protested. “The editor promised me….”
“I am the editor for now,” she said.
I told her I wanted the column and didn’t want to just keep on writing about retiring librarians and brush fires. She assured me she didn’t intend to keep me confined to those. She was right; she didn’t.
And so, each week, it became my duty to sit down at a phone in the newspaper office and make five identical phone calls: “Hello, this is the Record calling. Can you tell me who died this week?” There were set questions to ask the five local funeral chapels about each of the deceased: Name, date at death, age of death, cause of death, next of kin, date and time of funeral, and who
officiated, and date and time and place of interment. Added to that when applicable were length of local residence, employment or business ownership, notable accomplishments, and family’s special requests (“In lieu of flowers…”).
Charting a week’s worth of death every seven days was doubly depressing: The topic itself wasn’t the cheeriest, and the opportunity for creativity was severely limited. There were only a few set leads permissible for an obituary: “John Doe, lifelong local resident, died this week at age 56….” “Fellow teachers mourned the loss this week of….” “Funeral services were held on November 29th for….”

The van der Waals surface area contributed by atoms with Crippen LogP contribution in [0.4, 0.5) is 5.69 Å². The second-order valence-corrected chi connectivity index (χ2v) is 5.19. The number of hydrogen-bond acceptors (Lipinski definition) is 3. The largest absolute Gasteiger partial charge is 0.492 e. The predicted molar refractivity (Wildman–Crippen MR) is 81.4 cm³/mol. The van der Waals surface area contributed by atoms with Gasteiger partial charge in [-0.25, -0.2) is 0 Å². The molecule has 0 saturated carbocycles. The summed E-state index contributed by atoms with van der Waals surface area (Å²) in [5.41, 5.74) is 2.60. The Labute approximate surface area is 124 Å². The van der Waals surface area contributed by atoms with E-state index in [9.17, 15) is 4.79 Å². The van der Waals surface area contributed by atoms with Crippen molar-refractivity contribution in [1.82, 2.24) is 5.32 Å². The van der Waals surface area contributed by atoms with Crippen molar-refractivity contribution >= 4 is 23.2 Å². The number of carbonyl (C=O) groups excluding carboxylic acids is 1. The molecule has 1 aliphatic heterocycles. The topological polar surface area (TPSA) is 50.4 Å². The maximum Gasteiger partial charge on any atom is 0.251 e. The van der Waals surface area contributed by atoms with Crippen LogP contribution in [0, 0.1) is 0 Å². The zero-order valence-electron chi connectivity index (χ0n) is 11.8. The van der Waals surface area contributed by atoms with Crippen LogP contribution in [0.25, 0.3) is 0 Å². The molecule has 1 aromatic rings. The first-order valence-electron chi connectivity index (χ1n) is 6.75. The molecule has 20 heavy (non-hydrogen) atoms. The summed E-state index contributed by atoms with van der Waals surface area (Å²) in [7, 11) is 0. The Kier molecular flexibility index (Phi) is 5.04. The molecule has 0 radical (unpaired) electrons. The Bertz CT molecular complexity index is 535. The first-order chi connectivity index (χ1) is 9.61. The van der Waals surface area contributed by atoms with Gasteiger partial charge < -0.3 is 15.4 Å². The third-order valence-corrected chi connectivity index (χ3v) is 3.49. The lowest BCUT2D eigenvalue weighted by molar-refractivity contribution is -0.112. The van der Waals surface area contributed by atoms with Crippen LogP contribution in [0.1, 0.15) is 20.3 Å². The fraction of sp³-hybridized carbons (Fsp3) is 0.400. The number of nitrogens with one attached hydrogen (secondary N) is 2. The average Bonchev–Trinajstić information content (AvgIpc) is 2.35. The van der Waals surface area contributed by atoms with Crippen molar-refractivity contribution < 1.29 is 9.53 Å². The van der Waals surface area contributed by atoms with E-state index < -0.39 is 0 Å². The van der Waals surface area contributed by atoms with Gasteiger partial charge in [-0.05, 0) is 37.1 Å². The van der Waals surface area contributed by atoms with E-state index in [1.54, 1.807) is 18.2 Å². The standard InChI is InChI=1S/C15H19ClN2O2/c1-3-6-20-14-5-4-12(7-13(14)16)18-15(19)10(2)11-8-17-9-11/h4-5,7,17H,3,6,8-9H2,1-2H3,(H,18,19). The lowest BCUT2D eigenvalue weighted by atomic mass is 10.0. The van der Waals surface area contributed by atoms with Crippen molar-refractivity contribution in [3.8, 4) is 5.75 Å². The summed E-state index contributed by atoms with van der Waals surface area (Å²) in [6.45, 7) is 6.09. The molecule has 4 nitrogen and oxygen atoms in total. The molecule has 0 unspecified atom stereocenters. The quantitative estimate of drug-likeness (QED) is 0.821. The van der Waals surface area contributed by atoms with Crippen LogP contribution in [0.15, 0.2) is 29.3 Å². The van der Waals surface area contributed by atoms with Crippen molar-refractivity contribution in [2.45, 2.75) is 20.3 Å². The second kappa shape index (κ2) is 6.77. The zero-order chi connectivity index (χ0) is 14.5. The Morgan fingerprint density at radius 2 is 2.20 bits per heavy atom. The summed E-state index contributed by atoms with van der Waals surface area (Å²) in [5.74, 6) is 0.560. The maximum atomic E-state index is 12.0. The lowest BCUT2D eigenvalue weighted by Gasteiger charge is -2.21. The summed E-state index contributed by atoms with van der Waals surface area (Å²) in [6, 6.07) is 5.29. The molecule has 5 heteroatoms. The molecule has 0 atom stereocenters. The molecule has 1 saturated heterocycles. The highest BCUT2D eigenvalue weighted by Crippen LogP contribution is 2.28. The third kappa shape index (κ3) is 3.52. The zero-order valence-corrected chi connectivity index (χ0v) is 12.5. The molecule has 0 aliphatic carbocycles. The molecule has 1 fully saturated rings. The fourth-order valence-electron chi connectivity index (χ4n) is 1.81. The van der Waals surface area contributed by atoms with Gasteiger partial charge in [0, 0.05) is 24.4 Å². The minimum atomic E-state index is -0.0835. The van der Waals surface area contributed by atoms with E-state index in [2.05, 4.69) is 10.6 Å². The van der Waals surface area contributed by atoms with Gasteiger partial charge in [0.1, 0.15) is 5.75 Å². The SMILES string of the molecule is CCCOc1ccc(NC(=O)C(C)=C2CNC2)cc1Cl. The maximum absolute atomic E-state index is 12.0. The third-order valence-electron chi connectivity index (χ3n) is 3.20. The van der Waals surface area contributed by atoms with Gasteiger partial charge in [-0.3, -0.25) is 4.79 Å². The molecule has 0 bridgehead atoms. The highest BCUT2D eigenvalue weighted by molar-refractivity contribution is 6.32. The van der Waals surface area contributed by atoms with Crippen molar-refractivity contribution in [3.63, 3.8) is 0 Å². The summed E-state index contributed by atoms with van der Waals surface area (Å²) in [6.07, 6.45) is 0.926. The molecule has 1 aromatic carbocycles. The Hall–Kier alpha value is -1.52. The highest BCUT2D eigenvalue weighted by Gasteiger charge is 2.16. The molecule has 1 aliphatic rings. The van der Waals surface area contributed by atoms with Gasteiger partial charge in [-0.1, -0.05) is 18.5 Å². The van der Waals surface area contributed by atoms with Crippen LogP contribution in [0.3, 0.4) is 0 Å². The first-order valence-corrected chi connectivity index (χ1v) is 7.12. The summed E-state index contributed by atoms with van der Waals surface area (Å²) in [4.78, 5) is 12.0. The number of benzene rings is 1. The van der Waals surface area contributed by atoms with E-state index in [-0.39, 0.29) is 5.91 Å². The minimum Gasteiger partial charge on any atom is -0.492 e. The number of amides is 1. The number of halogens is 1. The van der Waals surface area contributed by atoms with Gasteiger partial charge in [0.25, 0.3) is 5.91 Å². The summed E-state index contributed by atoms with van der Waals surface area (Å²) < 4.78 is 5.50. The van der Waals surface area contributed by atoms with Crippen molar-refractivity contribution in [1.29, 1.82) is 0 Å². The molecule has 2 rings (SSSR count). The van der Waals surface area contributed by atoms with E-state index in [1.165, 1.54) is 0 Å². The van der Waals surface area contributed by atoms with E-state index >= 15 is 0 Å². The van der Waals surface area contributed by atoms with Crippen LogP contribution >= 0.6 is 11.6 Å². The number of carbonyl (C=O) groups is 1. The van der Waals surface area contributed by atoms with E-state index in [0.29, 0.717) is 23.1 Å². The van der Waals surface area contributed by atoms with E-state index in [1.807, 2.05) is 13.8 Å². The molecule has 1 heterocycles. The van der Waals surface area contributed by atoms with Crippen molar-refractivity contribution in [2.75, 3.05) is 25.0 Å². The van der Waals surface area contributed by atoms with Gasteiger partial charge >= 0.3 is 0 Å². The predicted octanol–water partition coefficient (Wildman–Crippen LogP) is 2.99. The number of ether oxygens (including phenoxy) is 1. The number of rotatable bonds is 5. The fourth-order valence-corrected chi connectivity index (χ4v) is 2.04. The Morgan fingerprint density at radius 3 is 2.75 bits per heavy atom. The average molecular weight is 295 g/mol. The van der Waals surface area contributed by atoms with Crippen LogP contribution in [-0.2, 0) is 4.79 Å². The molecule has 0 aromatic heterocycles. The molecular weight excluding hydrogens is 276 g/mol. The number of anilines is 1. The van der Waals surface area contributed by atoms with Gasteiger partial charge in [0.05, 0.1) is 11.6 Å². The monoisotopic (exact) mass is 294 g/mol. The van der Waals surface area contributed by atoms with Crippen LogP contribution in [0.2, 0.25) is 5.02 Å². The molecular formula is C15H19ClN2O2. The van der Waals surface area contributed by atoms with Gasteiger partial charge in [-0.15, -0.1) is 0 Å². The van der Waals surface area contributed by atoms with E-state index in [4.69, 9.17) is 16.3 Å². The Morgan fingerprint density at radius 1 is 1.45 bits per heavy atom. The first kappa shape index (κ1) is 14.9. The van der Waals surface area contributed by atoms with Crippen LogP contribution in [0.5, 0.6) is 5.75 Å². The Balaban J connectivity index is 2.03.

There was no room to be clever or inventive: “Guess who died this week?” “How would you like to live to be 93? John Doe almost made it!” “The smartly-attired body in the golden oak casket last week at the Riverside Funeral Chapel belonged to….” “Who’s missing from our local banking scene? Yes, folks, John Doe, beloved bank teller, has gone on to that great cage in the sky….” Now, that might have been more creatively satisfying. It might have livened up (pardon the pun) the obit pages, too.
I didn’t mind working unpaid if the experience was worth it. Almost all I was getting to do now, though, was the obits, and I thought I had learned all there was to know about them and certainly more than I cared to. It had become obvious the injured editor wasn’t
coming back and the teen column wasn’t going to be revived that year. I had too much pride to go back to the Herald, as my grandmother kept pushing me to do, but I quit the Record. The last I heard, some twenty years later, the same “temporary” editor was still running the show.
I have, however, gone on to bigger and better things. My writing these days ranges from books to advertisements to books to press releases to books to catalog copy to books. I’ve written everything from a book for kids on how to pray to…well…descriptions of dildoes. The catalog copy I mentioned a moment ago happened to be for a sex toy company.
I’ve also ghostwritten more than a few books (and commercial blogs) that have been published with someone else’s name following the word “by.” When people ask me if I don’t mind seeing my work with someone else’s name on the byline, I answer, “My name followed ‘Pay to the order of’.”